Lime tree dropping leaves

MathetriaMarch 13, 2014

I realize a few posts have been on this topic already, but it wasn't quite the same situation, so I'm starting fresh.

I'm a Florida native transplanted to Omaha, NE, and I've wanted to have a key lime inside for a while. I bought one last summer, and brought it up here. It spent the summer outside, and did great.

This winter, I repotted it to what will be it's permanent home for a while (c. 12" diameter pot at top), and brought it indoors before the frost. It was fine till about January, when it started to drop some leaves, but not badly. A few leaves didn't alarm me, as citrus do that. By late February, the leaf drop moved to critical. It has less than half the leave it had in autumn.

I *think* it may be a water issue, but first, what I've done:

--Key lime was repotted specifically in Florida sand-dirt that I dug out of my father's lot to make it happy, with moss on the bottom, to help drainage. So it's NATIVE soil.

--It has it's own grow-lamp inside, and I put it in a corner away from all windows or doors, so no cold drafts. The house never drops below 60 degrees at worst (usually 63-64). So it's not cold and it doesn't lack light.

--I've ordered citrus food, but until I got it, I gave the lime both coffee grounds and Epsom salt, for the minerals. One bout of Epsom salts, two of coffee, a good month apart.

--There is no evidence of pests, and the leaves show no yellowing or spotting. they're still pretty dark green when they drop. That's why, at first, I wasn't worried, but after >50% drop, that's ridiculous.

--Watering MAY be the issue, as it's what I'm least clear on. Last summer, outside, the lime got a dose of water every day when I watered my flowers, and it loved it. But it was outside, with summer evaporation.

Inside, I'm not doing that. I started out watering it every 4 days or so, but around January, the leaf drop started...not bad at first. By mid-February, it was getting notable. I went online to find a solution, but found instead debated advice. I tried cutting BACK on watering, and the leaf drop started getting critical.

Then I tried watering every other day, and that made no difference. It's still bad.

After all I've tried to do, I don't want to lose my lime tree! My father left Florida (he's 89) to live with my brother in KY, so I don't have a chance to get a new lime tree. I have to save this one. I've done everything I can think of, but the poor thing is still dying!

Today is was over 45 degrees, so I put it outside to get some sun. Tomorrow it will be even warmer. But I need help on how to keep it happy INDOORS.

As noted, I have it potted in Florida dirt, drained, a grow lamp, citrus food as directed, and it's out of winter drafts. I just need to figure out the *proper* watering schedule, I think.

Please help?

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hoosierquilt USDA 10A Sunset 23 Vista CA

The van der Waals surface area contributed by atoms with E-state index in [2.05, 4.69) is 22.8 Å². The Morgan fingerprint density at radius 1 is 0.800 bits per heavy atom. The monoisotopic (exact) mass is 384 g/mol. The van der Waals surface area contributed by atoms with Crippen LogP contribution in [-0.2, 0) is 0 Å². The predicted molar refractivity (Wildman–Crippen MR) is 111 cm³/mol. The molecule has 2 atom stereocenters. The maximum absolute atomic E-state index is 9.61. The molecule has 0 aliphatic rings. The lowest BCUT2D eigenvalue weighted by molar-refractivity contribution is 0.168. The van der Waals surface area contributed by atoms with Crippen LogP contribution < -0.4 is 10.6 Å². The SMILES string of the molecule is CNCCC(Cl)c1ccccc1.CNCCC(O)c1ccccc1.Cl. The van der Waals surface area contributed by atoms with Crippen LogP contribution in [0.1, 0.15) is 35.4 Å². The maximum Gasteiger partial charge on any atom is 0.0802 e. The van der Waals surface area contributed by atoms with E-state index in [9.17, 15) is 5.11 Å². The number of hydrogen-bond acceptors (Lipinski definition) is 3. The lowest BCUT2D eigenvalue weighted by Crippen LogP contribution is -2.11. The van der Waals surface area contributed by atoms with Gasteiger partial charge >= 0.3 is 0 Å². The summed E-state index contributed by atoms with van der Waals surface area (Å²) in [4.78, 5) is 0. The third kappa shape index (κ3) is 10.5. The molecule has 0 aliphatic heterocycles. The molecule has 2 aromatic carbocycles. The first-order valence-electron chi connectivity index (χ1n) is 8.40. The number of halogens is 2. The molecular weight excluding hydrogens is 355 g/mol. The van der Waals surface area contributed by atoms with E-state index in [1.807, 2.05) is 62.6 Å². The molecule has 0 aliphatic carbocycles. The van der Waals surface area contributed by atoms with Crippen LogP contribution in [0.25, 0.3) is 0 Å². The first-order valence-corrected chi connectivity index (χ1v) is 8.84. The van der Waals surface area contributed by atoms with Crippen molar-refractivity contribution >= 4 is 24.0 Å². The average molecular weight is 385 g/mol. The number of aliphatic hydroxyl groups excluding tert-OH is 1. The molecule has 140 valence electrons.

Well, without photos, it's just a guess from any of us. Several concerns: "Florida dirt" (you should not be planting a container plant - any plant - in "dirt"), coffee grounds (unecessary, and doesn't do anything for a container plant), watering every other day (in dirt), no fertilizer, WAY too much magnesium (people, stop doing this with Epsom salts, why would you want to do this??). What we do for citrus and other plants in the ground is not the same as growing plants in container culture. I would go through some of the great posts on our forum by either MeyerMike, Mike in OK, and several other of our experienced container citrus growers to see how to grow citrus in containers, and inside for the winter. You want a well-draining potting mix (search for 511 or Gritty mix) so you don't suffocate your root system and keep things "clean", fertilize regularly with a high quality water soluble fertilizer that won't cause a build up of nitrogen by products that can cause root burn (most container folks on this forum use Dyna Gro's "Foliage Pro" which has the proper NPK ratio as well as the correct number of micronutrients, and not just magnesium), provide lots of additional light (which is sounds like you might be doing, but not sure - is your tree in a south or west facing window?)

Photos, please. Very close up photos of the leaves should be included. You can load all your photos on a photo sharing site, such as Photobucket.com, then copy and paste the HTML string right into the body of your message. That way, you can post multiple photos per one message.

Patty S.

    Bookmark   March 13, 2014 at 10:14AM
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Mathetria

I posted earlier, but not sure it's propigated. Here are the promised images. One of the whole little tree, two of leaves.

    Bookmark   March 14, 2014 at 1:56AM
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